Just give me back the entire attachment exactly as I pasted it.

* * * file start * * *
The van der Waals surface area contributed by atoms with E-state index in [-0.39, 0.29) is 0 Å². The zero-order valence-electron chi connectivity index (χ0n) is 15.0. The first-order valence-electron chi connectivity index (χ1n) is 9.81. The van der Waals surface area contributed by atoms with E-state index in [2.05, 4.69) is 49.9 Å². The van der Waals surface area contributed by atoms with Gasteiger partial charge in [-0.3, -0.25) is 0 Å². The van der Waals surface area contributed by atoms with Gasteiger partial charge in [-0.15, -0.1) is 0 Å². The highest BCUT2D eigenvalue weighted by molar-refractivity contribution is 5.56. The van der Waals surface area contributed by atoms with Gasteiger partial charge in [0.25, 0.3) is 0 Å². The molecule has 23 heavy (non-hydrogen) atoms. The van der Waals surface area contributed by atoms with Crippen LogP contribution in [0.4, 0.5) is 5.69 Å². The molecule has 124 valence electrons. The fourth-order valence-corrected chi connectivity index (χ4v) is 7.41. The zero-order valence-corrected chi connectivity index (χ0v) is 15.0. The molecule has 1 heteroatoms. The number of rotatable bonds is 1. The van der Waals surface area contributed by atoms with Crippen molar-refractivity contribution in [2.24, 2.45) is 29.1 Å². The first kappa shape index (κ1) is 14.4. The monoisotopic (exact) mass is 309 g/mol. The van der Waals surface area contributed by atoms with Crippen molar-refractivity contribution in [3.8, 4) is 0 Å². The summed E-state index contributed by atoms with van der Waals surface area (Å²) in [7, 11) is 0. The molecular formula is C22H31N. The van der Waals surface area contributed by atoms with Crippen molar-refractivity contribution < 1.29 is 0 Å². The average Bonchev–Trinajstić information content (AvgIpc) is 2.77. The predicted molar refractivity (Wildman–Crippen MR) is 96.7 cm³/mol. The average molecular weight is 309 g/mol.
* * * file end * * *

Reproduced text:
The van der Waals surface area contributed by atoms with E-state index in [-0.39, 0.29) is 0 Å². The zero-order valence-electron chi connectivity index (χ0n) is 15.0. The first-order valence-electron chi connectivity index (χ1n) is 9.81. The van der Waals surface area contributed by atoms with E-state index in [2.05, 4.69) is 49.9 Å². The van der Waals surface area contributed by atoms with Gasteiger partial charge in [-0.3, -0.25) is 0 Å². The van der Waals surface area contributed by atoms with Gasteiger partial charge in [-0.15, -0.1) is 0 Å². The highest BCUT2D eigenvalue weighted by molar-refractivity contribution is 5.56. The van der Waals surface area contributed by atoms with Gasteiger partial charge in [0.25, 0.3) is 0 Å². The molecule has 23 heavy (non-hydrogen) atoms. The van der Waals surface area contributed by atoms with Crippen LogP contribution in [0.4, 0.5) is 5.69 Å². The molecule has 124 valence electrons. The fourth-order valence-corrected chi connectivity index (χ4v) is 7.41. The zero-order valence-corrected chi connectivity index (χ0v) is 15.0. The molecule has 1 heteroatoms. The number of rotatable bonds is 1. The van der Waals surface area contributed by atoms with Crippen molar-refractivity contribution in [2.24, 2.45) is 29.1 Å². The first kappa shape index (κ1) is 14.4. The monoisotopic (exact) mass is 309 g/mol. The van der Waals surface area contributed by atoms with Crippen molar-refractivity contribution in [3.8, 4) is 0 Å². The summed E-state index contributed by atoms with van der Waals surface area (Å²) in [7, 11) is 0. The molecular formula is C22H31N. The van der Waals surface area contributed by atoms with Crippen molar-refractivity contribution < 1.29 is 0 Å². The average Bonchev–Trinajstić information content (AvgIpc) is 2.77. The predicted molar refractivity (Wildman–Crippen MR) is 96.7 cm³/mol. The average molecular weight is 309 g/mol.